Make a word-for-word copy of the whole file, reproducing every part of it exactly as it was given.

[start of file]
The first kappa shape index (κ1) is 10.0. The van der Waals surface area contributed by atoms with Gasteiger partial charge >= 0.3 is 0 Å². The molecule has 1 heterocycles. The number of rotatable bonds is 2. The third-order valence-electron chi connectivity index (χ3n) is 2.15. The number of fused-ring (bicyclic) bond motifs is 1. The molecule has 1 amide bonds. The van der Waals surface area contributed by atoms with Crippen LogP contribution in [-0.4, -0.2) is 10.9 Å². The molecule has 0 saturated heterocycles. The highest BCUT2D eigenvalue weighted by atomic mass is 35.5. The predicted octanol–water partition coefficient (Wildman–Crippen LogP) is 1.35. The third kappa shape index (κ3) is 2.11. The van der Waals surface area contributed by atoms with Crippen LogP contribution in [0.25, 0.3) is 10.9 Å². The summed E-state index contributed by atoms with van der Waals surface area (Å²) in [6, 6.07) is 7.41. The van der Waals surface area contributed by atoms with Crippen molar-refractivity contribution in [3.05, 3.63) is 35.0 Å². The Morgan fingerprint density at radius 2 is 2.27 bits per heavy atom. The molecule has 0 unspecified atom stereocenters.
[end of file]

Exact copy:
The first kappa shape index (κ1) is 10.0. The van der Waals surface area contributed by atoms with Gasteiger partial charge >= 0.3 is 0 Å². The molecule has 1 heterocycles. The number of rotatable bonds is 2. The third-order valence-electron chi connectivity index (χ3n) is 2.15. The number of fused-ring (bicyclic) bond motifs is 1. The molecule has 1 amide bonds. The van der Waals surface area contributed by atoms with Crippen LogP contribution in [-0.4, -0.2) is 10.9 Å². The molecule has 0 saturated heterocycles. The highest BCUT2D eigenvalue weighted by atomic mass is 35.5. The predicted octanol–water partition coefficient (Wildman–Crippen LogP) is 1.35. The third kappa shape index (κ3) is 2.11. The van der Waals surface area contributed by atoms with Crippen LogP contribution in [0.25, 0.3) is 10.9 Å². The summed E-state index contributed by atoms with van der Waals surface area (Å²) in [6, 6.07) is 7.41. The van der Waals surface area contributed by atoms with Crippen molar-refractivity contribution in [3.05, 3.63) is 35.0 Å². The Morgan fingerprint density at radius 2 is 2.27 bits per heavy atom. The molecule has 0 unspecified atom stereocenters.